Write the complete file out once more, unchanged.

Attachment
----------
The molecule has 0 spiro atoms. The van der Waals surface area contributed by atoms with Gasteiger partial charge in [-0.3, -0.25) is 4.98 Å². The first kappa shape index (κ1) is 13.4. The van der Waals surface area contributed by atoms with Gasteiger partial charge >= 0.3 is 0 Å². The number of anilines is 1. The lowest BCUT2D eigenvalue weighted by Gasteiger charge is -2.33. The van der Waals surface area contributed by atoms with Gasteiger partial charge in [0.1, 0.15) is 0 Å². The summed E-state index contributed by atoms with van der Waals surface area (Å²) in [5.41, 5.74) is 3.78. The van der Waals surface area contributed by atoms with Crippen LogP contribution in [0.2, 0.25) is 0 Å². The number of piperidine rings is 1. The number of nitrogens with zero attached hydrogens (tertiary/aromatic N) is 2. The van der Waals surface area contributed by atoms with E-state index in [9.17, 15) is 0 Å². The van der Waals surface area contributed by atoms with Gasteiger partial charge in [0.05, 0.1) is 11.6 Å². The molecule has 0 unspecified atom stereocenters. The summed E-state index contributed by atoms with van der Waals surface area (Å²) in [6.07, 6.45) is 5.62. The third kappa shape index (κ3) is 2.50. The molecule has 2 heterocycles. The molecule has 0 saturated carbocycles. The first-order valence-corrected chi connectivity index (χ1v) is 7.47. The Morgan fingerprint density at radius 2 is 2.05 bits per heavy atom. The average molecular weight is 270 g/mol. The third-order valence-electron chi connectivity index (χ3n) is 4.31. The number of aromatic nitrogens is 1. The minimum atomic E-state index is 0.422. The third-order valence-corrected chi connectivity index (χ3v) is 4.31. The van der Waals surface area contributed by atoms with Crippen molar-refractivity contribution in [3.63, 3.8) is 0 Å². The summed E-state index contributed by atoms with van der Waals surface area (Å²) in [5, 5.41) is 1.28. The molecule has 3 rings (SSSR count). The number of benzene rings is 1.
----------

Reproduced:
The molecule has 0 spiro atoms. The van der Waals surface area contributed by atoms with Gasteiger partial charge in [-0.3, -0.25) is 4.98 Å². The first kappa shape index (κ1) is 13.4. The van der Waals surface area contributed by atoms with Gasteiger partial charge >= 0.3 is 0 Å². The number of anilines is 1. The lowest BCUT2D eigenvalue weighted by Gasteiger charge is -2.33. The van der Waals surface area contributed by atoms with Gasteiger partial charge in [0.1, 0.15) is 0 Å². The summed E-state index contributed by atoms with van der Waals surface area (Å²) in [5.41, 5.74) is 3.78. The van der Waals surface area contributed by atoms with Crippen LogP contribution in [0.2, 0.25) is 0 Å². The number of piperidine rings is 1. The number of nitrogens with zero attached hydrogens (tertiary/aromatic N) is 2. The van der Waals surface area contributed by atoms with E-state index in [9.17, 15) is 0 Å². The van der Waals surface area contributed by atoms with Gasteiger partial charge in [0.05, 0.1) is 11.6 Å². The molecule has 0 unspecified atom stereocenters. The summed E-state index contributed by atoms with van der Waals surface area (Å²) in [6.07, 6.45) is 5.62. The third kappa shape index (κ3) is 2.50. The molecule has 2 heterocycles. The molecule has 0 saturated carbocycles. The first-order valence-corrected chi connectivity index (χ1v) is 7.47. The Morgan fingerprint density at radius 2 is 2.05 bits per heavy atom. The average molecular weight is 270 g/mol. The third-order valence-electron chi connectivity index (χ3n) is 4.31. The number of aromatic nitrogens is 1. The minimum atomic E-state index is 0.422. The third-order valence-corrected chi connectivity index (χ3v) is 4.31. The van der Waals surface area contributed by atoms with Crippen molar-refractivity contribution in [3.63, 3.8) is 0 Å². The summed E-state index contributed by atoms with van der Waals surface area (Å²) in [5, 5.41) is 1.28. The molecule has 3 rings (SSSR count). The number of benzene rings is 1.